Wednesday, 12 September 2007

FrameMaker 8 and InDesign CS3

Like many professional technical writers, I have long been an enthusiastic user of Adobe FrameMaker for creating long text-rich publications such as software user guides and the like, so I was pleased when Adobe released a new version FrameMaker 8 a couple of months ago.

However, it's not the only professional document publishing product that Adobe manufacture. They also have Adobe InDesign CS3. Bill Blinn has posted an enthusiastic review of InDesign CS3 on his Techbyter blog. He says it is now ready to handle long documents, and I started wondering whether Adobe might have plans to merge the two products into one, which would worry me, as the emphasis in InDesign seems to be on the graphical publishing market, and on integration with other Adobe design and graphics software tools.

I raised this point on the Adobe FrameMaker group on Facebook (*), and I had a reply from Sarah O'Keefe of Scriptorium, who pointed out that there were three major features of FrameMaker which InDesign CS3 did not yet have: support for structured authoring; cross-referencing; and conditional text. Sarah also referred me to a product comparison on the Adobe site. I found the existence of the comparison reassuring, for the time being at least.

(* Yes, oh dear yes, I am on Facebook. But at least I am a member of some professional groups, like the FrameMaker one, so I am not wasting my time there entirely!)

Tuesday, 11 September 2007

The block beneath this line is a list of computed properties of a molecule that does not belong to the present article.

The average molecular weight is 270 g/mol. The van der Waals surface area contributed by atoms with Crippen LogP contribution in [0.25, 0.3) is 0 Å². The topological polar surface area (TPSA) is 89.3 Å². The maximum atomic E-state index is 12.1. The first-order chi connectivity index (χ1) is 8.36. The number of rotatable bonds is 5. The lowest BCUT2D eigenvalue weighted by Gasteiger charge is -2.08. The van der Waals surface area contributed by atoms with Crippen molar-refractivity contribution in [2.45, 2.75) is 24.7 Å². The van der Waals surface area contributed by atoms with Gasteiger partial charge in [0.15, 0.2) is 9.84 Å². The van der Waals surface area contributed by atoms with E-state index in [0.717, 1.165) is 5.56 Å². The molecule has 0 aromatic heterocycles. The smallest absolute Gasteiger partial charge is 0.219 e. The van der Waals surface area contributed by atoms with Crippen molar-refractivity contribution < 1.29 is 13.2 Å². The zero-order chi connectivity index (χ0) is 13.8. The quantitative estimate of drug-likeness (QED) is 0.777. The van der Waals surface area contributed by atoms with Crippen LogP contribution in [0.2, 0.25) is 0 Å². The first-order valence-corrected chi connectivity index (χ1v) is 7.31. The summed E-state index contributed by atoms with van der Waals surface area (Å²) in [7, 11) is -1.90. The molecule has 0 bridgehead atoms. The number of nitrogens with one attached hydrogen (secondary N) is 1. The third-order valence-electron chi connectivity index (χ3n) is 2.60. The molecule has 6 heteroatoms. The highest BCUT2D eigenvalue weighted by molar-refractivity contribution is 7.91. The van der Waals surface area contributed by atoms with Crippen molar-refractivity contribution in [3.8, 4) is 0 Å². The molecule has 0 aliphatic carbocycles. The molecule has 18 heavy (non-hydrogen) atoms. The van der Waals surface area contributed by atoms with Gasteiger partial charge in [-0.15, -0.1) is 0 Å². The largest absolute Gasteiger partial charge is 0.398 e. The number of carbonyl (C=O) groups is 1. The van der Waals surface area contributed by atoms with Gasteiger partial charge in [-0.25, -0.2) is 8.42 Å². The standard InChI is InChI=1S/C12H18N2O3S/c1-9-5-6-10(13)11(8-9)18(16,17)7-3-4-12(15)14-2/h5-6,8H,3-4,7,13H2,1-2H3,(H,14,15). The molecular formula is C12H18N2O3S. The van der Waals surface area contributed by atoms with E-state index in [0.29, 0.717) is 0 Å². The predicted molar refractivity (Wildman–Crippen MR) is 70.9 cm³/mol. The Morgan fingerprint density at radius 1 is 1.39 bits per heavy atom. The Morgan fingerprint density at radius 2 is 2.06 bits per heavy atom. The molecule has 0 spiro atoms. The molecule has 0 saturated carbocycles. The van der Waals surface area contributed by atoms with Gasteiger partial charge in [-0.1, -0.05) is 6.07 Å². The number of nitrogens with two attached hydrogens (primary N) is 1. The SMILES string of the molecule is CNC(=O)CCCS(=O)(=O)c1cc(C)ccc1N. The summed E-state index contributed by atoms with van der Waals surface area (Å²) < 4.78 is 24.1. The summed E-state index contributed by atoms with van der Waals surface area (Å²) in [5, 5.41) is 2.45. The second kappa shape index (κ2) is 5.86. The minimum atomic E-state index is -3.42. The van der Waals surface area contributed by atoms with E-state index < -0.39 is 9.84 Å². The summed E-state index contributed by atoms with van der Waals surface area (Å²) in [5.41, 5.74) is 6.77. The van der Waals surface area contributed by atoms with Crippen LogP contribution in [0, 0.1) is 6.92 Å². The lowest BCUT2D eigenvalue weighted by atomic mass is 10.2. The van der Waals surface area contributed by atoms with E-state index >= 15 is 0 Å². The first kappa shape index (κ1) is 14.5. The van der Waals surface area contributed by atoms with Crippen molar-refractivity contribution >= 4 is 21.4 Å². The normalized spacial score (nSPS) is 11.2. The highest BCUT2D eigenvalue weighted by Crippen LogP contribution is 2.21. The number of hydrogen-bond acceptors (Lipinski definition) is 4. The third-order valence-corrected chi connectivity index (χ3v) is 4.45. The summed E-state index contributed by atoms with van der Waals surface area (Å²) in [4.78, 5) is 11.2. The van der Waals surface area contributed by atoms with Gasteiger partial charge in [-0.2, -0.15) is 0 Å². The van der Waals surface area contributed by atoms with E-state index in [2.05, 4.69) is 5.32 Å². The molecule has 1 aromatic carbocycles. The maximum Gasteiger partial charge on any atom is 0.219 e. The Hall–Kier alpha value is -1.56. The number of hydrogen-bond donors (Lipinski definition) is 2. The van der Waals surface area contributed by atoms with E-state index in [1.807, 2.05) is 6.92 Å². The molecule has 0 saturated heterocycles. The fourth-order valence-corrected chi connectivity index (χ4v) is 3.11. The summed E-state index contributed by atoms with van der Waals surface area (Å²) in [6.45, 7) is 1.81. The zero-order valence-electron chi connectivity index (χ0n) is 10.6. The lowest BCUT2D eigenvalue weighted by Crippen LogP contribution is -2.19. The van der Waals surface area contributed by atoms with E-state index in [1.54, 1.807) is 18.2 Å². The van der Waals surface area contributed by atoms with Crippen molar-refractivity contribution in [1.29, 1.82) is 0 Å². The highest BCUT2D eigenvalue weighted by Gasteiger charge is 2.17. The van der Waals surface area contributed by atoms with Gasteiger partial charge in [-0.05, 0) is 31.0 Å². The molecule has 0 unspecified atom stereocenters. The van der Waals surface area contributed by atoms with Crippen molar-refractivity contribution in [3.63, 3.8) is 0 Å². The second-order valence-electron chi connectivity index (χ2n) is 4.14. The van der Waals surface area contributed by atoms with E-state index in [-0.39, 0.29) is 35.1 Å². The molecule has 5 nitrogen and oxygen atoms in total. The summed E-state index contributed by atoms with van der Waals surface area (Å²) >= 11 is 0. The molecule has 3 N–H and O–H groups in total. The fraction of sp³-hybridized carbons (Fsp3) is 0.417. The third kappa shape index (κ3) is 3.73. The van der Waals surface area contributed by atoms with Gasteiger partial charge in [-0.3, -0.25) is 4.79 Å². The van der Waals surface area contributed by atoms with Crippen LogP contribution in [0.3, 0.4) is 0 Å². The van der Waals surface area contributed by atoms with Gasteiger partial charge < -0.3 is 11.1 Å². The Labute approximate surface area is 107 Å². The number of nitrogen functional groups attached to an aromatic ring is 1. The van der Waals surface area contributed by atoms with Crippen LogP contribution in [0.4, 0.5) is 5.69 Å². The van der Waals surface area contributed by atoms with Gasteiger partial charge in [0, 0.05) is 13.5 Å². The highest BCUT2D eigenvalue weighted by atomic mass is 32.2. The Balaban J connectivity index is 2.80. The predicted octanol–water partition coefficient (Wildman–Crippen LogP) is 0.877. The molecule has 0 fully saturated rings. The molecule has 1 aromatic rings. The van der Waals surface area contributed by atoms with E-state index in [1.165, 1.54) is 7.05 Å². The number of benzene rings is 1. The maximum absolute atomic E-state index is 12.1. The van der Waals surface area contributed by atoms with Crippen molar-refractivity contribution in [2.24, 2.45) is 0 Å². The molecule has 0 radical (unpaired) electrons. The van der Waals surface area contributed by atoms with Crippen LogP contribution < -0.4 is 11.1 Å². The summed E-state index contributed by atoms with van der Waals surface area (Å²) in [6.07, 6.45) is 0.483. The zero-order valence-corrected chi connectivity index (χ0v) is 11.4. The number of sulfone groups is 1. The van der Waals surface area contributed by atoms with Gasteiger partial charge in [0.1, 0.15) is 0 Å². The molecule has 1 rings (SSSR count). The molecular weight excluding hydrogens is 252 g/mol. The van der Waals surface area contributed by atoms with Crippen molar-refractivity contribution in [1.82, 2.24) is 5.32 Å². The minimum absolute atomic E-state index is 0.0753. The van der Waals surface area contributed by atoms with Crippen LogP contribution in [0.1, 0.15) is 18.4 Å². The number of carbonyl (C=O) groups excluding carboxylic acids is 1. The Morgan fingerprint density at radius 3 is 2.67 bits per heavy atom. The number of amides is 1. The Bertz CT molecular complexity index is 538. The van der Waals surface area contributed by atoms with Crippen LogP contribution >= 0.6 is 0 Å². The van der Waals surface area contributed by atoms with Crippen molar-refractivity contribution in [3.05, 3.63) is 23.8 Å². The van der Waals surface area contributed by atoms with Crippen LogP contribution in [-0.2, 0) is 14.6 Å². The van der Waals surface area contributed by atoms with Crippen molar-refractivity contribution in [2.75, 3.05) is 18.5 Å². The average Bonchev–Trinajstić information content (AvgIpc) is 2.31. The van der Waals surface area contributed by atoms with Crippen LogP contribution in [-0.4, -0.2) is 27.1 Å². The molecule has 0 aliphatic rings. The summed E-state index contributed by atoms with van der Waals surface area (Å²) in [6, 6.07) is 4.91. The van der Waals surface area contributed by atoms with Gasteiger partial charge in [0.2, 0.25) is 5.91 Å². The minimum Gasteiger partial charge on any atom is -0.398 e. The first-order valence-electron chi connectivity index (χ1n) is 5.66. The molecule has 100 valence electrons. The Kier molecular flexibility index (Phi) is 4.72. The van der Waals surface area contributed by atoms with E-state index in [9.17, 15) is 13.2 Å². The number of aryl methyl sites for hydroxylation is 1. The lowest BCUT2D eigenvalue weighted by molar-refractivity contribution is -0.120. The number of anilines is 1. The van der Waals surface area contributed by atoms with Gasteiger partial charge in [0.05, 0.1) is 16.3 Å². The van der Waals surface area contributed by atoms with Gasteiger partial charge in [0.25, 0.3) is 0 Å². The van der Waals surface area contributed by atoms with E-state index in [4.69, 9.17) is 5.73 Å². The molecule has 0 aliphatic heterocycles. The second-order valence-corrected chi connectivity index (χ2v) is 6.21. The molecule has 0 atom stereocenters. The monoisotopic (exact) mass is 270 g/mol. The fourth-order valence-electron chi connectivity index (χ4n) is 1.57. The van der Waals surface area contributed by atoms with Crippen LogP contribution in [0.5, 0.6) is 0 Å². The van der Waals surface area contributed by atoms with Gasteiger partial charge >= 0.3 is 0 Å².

Apres Duchamp: Spam as Poetry

Today I received an unsolicited commercial email message (otherwise known as spam) which seemed almost elegiac. Of course, I knew that the text was made up of snippets culled from various websites and combined randomly to try and get past spam filters, but I was truly moved by the poetry. (Well, not truly!)

The Dadaist artist Marcel Duchamp exhibited a signed porcelain urinal in 1917, and went on to claim that found objects (or "readymades") become art when the artist chooses them, names them, and signs them.

Following Duchamp's theory and practice, I could claim the following spam extract as "my" poem. It is an object I found in my email inbox, I have chosen it, I have named it "Apres Duchamps" and I have done the equivalent of signing it by publishing it on my blog. Here it is:

Before those virile women!
Dismal, endless plain—
Comes up with as a means to its own end.
Calling me to you with wild gesturings
In realms of dingy gloom and deep crevasse
Of too much truth to do much more than lie
Seen. What you know is only manifest
III. Earliest Recorded Northern Explorers: The Greeks and the Vikings
trainer flips young alligators over on their backs,
Late February, and the air's so balmy
Toward the still dab of white that oscillates
Père and Mère Chose could be in conversation
Unreadable from behind—they are well down
That images of roads, whether composed
That images of roads, whether composed
trainer flips young alligators over on their backs,
and the Splendid Splinter. For a few dreamy dollars,
Through the back of the picture at the patch of white
And still my mind goes groping in the mud to bring

I could do that, but someone else has got there before me. Long before me. Spamdom is an entire site dedicated to "the wisdom hidden in unwanted email". Spamdom has several more elegiac passages just like this one, perhaps all the of them lost sections of one greater work (but more probably all generated automatically by the same spamming tool). Always the "late adopter", me...